The failure of top-down technocratic climate policy to accelerate decarbonization of the economy has provoked environmentalists to experiment with the idea of divestment in fossil fuel corporations. However arousing excitement among the Left, good intentions don’t always make for good policy.
The opposite of investment, divestment is the removal of one’s investment capital from stocks, bonds or funds. Because these tactics have been famously employed in the fight against the Apartheid regime, South-African Archbishop Desmond Tutu now urges “[p]eople of conscience […] to break their ties with corporations financing the injustice of climate change.”
Divestment would raise costs for big polluters and force a shift to greater renewable energy sources. Importantly, it would undermine fossil fuel corporations’ social license to operate by creating a consensus that inaction is not neutral — it is immoral.
“Dear Bill Gates: ‘Will you lead the fight against climate change?’” opens the latest campaign launched by The Guardian. Its editor and sophist in chief exhorts the Wellcome Trust and the Bill Gates Charitable Foundation to cease all investments in the fossil fuel sector: “Leave it in the ground!”
Not only ethical, such action would readily reduce investors’ financial risks: an internationally binding agreement to keep global temperature below 2°degrees – to be reached in Paris later this year – is going to burst the “carbon bubble”, avers climate activist Bill McKibben.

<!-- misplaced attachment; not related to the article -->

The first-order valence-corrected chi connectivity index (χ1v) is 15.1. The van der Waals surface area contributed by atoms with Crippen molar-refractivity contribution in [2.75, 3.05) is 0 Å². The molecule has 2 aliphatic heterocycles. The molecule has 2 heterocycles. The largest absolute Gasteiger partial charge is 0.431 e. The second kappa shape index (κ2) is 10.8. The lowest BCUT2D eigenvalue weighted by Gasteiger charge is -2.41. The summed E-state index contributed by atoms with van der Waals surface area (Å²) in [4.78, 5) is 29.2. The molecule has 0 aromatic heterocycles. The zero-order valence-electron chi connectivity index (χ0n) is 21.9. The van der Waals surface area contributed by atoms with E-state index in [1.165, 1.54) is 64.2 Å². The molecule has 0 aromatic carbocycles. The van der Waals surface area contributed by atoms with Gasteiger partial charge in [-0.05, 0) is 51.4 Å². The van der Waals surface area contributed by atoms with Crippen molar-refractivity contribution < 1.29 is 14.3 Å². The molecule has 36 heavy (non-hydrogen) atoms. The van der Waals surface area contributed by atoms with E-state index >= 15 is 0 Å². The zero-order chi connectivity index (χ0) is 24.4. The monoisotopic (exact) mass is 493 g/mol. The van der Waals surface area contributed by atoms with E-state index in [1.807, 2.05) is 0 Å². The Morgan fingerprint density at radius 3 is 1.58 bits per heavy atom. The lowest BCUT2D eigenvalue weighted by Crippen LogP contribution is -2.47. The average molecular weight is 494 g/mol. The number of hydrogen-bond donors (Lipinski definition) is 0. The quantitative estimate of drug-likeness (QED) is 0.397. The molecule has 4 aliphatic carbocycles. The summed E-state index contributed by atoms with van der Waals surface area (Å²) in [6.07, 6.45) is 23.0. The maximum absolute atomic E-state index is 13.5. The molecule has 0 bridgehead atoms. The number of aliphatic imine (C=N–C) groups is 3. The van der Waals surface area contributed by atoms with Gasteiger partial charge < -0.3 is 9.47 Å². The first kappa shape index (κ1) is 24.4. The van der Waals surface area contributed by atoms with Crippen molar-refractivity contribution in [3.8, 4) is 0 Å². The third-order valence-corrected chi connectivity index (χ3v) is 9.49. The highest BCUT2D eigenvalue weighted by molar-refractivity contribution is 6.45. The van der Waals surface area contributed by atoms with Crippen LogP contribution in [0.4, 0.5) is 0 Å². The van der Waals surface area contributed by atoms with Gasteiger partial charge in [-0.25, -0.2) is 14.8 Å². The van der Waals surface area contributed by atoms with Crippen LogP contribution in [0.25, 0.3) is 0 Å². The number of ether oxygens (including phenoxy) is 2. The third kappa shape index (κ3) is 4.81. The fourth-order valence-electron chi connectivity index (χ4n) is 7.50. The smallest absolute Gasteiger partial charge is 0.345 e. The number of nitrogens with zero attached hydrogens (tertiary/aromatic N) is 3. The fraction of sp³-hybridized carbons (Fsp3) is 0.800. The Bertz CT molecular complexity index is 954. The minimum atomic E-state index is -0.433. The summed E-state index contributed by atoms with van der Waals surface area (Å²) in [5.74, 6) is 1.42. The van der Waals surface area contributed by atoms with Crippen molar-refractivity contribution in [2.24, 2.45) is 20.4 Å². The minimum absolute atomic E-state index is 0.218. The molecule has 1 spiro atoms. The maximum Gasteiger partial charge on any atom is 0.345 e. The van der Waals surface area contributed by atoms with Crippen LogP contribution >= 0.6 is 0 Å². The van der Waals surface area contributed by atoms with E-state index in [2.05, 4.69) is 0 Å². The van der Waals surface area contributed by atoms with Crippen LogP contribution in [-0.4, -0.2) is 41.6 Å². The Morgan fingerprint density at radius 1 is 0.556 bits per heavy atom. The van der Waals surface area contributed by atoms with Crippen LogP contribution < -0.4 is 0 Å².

On closer inspection these arguments are less convincing.
First, binding emission reductions are off the table; negotiating parties disagree on comparably less ambitious goals. Second, the campaigners appear to misunderstand the nature and importance of ownership in modern shareholder societies: “Divestment does not destroy value – it simply transfers it to another set of owners who are not so morally outraged and are willing to pick up the shares set aside, at a slight bargain,” explains Leeds University’s Timothy Devinney.
In fact, the greater the investment, the more likely it is that the company’s management must take the investor’s viewpoint seriously. Domini Social Investments follows this activist investor approach, having pushed companies such as Apple, Energen and Pepsico on issues ranging from methane emissions to political contributions and the role pesticides in the decline in the number of honeybees.
Can you imagine climate activists to acquire additional shares in the hope that active ownership control would achieve their goals more quickly —?
The activists concede that divestment may yield no measurable results. Their moral exhortations would simply prepare the grounds for political change. That most of them seem to favor the sorts of climate multilateralism whose proven impracticability has given rise to the divestment campaign thus smacks of irony.
The stigmatization of fossil fuels also collapses their political geographies into the seemingly coherent and coeval narrative of green imperialism. What about millions of people who depend on cheap energy to be lifted out of poverty – a mere Exxon Mobile PR stunt? Climate change is not the Apartheid regime and a boycott of *all* fossil fuel companies would not work.
We also want to remember that coal, because of its bulky physical properties, and coal miners, because of their monopolization of expertise and through sabotage, paved the way for democracy and universal suffrage. Anything but advocating moral relativism, this argument serves to remind us that energy – fossil and renewable – has transformative properties other than (lack of) carbon content.
What the divestment campaign leaves us with is the provocative but ultimately vacuous question whether shareholders of renewable energy corporations are better people. What sort of public policy shall spring from this meek polemic?
 Timothy Mitchell (2011) Carbon Democracy: Political Power in the Age of Oil, Verso Books 288.
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